INGO Websites, Image Circulation, and Visual Representations of Development in African Countries: Exploring Local Perceptions
This project critically examines the visual and digital representations of African countries on Savethechildren.org, Oxfam.org, Mamahope.org, and Waterislife.com, using Ethnographic Content Analysis (ECA), Critical Discourse Analysis (CDA), and focus group interviews. Grounded in interdisciplinary conversations within rhetoric and composition, intercultural technical communication, postcolonial studies, and development studies, this project reveals how inequalities of the past continue to exist in both visual and digital forms on international NGO websites. It shows that although these organizations seek to promote development and social change in low- and middle-income communities in Africa, the online content they use not only engender but keep in constant circulation the same inequalities they seek to address. I argue that although some of the organizations, particularly Mama Hope and Oxfam, attempt to promote community engagement and challenge development-related stereotypes by incorporating local voices in their content, these voices are minimized through fragmented and individualized representations. This project presents implications for how researchers, teachers, and web designers can move towards more culturally-sensitive approaches in the theorizing and designing of visual and digital communication in intercultural contexts.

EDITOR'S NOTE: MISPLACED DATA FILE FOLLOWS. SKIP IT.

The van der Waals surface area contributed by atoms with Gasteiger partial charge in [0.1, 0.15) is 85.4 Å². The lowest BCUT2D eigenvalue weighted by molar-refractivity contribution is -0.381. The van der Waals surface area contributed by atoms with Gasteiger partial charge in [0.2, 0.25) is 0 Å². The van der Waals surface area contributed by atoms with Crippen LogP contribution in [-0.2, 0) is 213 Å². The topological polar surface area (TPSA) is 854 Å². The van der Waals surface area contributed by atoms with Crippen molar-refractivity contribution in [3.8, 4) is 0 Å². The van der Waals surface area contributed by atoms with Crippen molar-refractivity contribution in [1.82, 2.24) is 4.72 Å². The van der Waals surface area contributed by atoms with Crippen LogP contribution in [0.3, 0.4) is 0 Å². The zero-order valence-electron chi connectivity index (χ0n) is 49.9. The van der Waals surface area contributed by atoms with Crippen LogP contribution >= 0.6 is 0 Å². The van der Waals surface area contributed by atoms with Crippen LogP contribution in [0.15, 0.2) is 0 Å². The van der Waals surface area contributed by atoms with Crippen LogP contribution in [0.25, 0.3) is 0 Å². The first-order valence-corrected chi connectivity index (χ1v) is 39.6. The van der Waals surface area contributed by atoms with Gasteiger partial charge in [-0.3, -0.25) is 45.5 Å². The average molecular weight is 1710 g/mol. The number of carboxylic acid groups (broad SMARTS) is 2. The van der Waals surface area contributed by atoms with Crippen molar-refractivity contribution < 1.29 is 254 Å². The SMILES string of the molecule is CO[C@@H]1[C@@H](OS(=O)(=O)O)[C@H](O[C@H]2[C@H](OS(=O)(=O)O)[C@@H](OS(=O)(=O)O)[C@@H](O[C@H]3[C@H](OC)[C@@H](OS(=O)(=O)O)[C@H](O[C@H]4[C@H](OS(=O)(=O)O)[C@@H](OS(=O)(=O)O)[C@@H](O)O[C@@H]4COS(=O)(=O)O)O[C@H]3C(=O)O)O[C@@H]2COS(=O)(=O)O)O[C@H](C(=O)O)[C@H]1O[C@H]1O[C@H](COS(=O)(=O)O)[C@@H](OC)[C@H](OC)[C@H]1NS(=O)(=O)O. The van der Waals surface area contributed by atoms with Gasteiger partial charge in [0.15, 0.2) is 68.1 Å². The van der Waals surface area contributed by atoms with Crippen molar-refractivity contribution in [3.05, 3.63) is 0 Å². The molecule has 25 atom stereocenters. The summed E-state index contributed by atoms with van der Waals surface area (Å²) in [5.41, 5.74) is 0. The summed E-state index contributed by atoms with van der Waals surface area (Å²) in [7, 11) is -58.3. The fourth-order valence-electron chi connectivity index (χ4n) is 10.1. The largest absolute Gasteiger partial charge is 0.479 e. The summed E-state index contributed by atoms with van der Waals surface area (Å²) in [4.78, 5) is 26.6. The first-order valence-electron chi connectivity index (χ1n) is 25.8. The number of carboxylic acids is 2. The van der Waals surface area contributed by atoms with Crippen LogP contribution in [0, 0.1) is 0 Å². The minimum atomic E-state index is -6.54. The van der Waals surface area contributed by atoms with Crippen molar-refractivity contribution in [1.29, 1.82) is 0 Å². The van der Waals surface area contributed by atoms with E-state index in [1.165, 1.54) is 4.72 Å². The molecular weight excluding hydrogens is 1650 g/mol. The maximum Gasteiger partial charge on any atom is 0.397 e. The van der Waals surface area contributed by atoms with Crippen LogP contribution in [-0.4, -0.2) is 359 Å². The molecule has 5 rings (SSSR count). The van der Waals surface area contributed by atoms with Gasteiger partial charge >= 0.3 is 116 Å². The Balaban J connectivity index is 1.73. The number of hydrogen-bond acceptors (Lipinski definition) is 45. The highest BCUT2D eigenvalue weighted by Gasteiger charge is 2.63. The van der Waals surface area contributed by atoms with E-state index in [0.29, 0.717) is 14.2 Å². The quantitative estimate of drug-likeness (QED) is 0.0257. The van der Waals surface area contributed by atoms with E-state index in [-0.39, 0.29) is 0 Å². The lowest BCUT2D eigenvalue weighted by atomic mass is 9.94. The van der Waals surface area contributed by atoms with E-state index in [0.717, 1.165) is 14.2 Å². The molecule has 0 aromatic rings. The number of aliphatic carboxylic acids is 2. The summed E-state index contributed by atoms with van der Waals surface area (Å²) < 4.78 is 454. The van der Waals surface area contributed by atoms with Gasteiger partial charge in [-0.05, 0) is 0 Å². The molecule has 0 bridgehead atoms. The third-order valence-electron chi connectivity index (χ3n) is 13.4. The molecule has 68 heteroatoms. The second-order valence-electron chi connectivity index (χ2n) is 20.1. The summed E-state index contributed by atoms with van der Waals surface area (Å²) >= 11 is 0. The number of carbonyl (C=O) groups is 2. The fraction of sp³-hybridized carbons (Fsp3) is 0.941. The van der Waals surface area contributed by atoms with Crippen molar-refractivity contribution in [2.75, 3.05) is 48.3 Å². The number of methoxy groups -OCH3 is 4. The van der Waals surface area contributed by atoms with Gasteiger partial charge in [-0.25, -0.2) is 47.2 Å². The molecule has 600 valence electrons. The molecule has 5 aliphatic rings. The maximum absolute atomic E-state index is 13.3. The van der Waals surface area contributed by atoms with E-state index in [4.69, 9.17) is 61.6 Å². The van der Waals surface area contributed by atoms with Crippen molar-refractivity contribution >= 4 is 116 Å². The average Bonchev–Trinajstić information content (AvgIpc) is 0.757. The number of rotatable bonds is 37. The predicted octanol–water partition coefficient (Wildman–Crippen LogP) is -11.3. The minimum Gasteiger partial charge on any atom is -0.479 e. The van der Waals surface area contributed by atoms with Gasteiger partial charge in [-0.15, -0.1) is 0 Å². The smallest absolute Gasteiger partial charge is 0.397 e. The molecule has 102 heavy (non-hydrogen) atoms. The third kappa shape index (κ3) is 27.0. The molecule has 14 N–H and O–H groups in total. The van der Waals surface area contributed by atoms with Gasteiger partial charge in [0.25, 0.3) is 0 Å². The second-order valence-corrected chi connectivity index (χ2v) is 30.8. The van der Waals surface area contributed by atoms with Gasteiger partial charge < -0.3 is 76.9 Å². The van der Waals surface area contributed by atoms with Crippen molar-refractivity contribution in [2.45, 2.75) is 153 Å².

Pappoe, Ruby, "INGO Websites, Image Circulation, and Visual Representations of Development in African Countries: Exploring Local Perceptions" (2020). ETD Collection for University of Texas, El Paso. AAI28025010.